How To Write Headlines That Leave Your
Reader Begging For
Headlines are everywhere, not only in the newspaper. They are the subject line in an e-mail, the first line in an ad, the introductory copy in a press release, website section headers and link introductions. They are those first few golden words you place under your reader’s eyeballs, enticing them
into wanting to read the rest of your message. Here are some tips to follow on crafting one so that it grabs attention and MAKES the reader want to know more.
A good headline answers the question, “Why should I read this message?” And most important of all, it must convey to the reader a benefit. David Ogilvy, advertising genius, said this about the power of headlines: "On the average, 5 times as many people read the headlines as read the body copy. It follows that unless your headline sells your product, you have wasted 90% of your money."
What makes for a good headline?
1. It offers the reader a reward for reading it.
2. Triggers a strong, actionable emotion the reader already has about the subject at hand.
3. Presents a proposition that will instantly get your prospect nodding his or her head.
4. Has an element of intrigue to drive the prospect into your opening copy.
5. Creates a sense of urgency.
6. Conveys the idea that the main benefit is somehow unique.
7. Does all of the above in an ultra-specific way.
Not every headline will address all 7 points, however, for a headline to be successful it must fulfill points 1 and 7.
Writing a headline takes time and planning. Here are some tips on how to craft successful ones:
Don’t try to tantalizing the reader or mislead.
Keep it short. Think of your headline as a bikini. It doesn’t need to cover everything — just the important parts.
Write it with a subject, verb and object.
Be alert to words with different and sometimes opposite meanings. You do not have the luxury to qualify or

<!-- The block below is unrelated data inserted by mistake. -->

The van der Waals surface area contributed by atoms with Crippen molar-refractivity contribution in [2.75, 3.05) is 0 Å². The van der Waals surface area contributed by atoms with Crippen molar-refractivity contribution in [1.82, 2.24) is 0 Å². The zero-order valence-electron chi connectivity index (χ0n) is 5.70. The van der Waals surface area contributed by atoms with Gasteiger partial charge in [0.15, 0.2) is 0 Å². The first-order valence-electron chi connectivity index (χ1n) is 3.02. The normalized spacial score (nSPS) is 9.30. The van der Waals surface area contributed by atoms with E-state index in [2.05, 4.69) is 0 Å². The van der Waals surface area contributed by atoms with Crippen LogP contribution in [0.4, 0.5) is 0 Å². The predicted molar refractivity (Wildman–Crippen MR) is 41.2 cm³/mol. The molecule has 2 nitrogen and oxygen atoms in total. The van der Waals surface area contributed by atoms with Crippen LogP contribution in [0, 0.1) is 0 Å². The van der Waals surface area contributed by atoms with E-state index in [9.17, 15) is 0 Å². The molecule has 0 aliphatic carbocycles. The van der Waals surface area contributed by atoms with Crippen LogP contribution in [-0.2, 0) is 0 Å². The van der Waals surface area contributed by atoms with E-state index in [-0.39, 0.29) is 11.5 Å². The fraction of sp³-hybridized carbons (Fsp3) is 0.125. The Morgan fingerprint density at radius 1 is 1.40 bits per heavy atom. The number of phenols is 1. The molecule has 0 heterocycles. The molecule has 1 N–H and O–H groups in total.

Be sure none of the words contain any kind of sexual innuendo.
Write in the active voice using precise, colorful, transitive verbs to give punch to the message.
Don’t try to be cute, such as writing: Deaf man gets new hearing.
Use humor or cleverness to invite readers in, not drive them away.
Make sure the reader will not react with a head scratching, "Huh?"
Avoid jargon or terms familiar only to an in-group.
Stay away from clichés.
Don’t do word plays on people's names. For example, if a man named Moses wrote a book about Jeeps,
the headline "Moses wrote the bible on Jeeps" would be in poor taste.
Give your headline a “voice” appropriate to the content it introduces.
Here are 9 headline categories that compel action and will help you decide how to format yours:
1. Direct Headlines go straight to the heart of the matter stating just the facts.
Pure Silk Blouses – 30 Percent Off states the selling proposition directly.
2. An Indirect Headline takes a more subtle approach. It uses curiosity to raise a question in the reader’s mind, which the body copy answers.
3. A News Headline is a short blurb of what the news is all about. Product announcements, an improved version, or even a content scoop are examples:
Introducing The New XBox or My Exclusive Interview With Steve Jobs.
4.The How to Headline promises solutions, etc. and is the motivator for the reader to delve deeper. An example would be…the title of this article!
5. A Question Headline must do more than simply ask a question, it must be a question that, the reader can empathize with or would like to see answered. For example:
Do You Close The Bathroom Door Even When You’re The Only One Home? Or an often used one that holds a promise:
Do You Want to Get Rich With An Online Storefont?
6.The Command Headline boldly tells the reader what he needs to do, such as Exxon’s old
Put a Tiger In Your Tank campaign slogan. The first word should be a strong verb demanding action, such as Subscribe, Enter, Hurry…
7. Another effective technique is the Reason Why Headline. Your body text consists of a numbered list of product features or tips, your headline then would state how many tips or reasons you’ll be giving
Ten Tips On How To Set Up Your VCR.
8. The Testimonial Headline, presents outside proof that you offer great value. It takes what someone else has said about you, your product or service, and uses their actual words in your headline. Quotation marks let the reader know that they are reading a testimonial, which will continue in the body copy. An example might be
“I Read The Wall Street Journal As Soon As It Arrives,” States
Subscriber Jane Doe.
9 . A Point of View Statement Headline is where you make a statement that you will prove or disprove.
The Impact Of 9/11 Is Fading From Our Consciousness, was what I used for my book press release and addressed it’s validity in the body copy.
I write headlines for 3 e-newsletters and the ones that get the most click throughs are the short, clear, benefits implied ones. Remember, you can have great copy, but if no one reads it, it is worthless and in some cases money thrown away.
Now for a bonus…instead of presenting some dry examples to get these points across, I’ll share with you some really badly written, weird headlines that will leave you laughing hysterically.
Click here to read "Words That Never Should Have Been
© 2007 Leona M Seufert